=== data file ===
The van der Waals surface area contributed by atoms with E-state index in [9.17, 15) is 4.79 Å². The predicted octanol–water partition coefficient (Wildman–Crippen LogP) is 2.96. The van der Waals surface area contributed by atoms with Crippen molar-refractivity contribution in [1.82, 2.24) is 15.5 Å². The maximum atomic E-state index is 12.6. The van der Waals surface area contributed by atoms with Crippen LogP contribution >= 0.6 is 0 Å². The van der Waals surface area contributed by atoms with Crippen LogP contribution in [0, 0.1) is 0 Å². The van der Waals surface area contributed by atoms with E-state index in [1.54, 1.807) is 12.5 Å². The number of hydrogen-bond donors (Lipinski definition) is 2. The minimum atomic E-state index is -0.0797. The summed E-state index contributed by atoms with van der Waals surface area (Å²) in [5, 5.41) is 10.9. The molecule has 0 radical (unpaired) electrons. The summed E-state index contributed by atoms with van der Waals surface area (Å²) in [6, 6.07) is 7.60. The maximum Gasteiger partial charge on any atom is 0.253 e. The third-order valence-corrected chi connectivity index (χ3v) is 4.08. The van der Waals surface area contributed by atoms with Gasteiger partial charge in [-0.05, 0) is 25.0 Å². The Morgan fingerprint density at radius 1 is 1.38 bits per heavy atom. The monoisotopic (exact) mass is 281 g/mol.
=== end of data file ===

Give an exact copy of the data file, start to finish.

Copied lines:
The van der Waals surface area contributed by atoms with E-state index in [9.17, 15) is 4.79 Å². The predicted octanol–water partition coefficient (Wildman–Crippen LogP) is 2.96. The van der Waals surface area contributed by atoms with Crippen molar-refractivity contribution in [1.82, 2.24) is 15.5 Å². The maximum atomic E-state index is 12.6. The van der Waals surface area contributed by atoms with Crippen LogP contribution >= 0.6 is 0 Å². The van der Waals surface area contributed by atoms with Crippen LogP contribution in [0, 0.1) is 0 Å². The van der Waals surface area contributed by atoms with E-state index in [1.54, 1.807) is 12.5 Å². The number of hydrogen-bond donors (Lipinski definition) is 2. The minimum atomic E-state index is -0.0797. The summed E-state index contributed by atoms with van der Waals surface area (Å²) in [5, 5.41) is 10.9. The molecule has 0 radical (unpaired) electrons. The summed E-state index contributed by atoms with van der Waals surface area (Å²) in [6, 6.07) is 7.60. The maximum Gasteiger partial charge on any atom is 0.253 e. The third-order valence-corrected chi connectivity index (χ3v) is 4.08. The van der Waals surface area contributed by atoms with Gasteiger partial charge in [-0.05, 0) is 25.0 Å². The Morgan fingerprint density at radius 1 is 1.38 bits per heavy atom. The monoisotopic (exact) mass is 281 g/mol.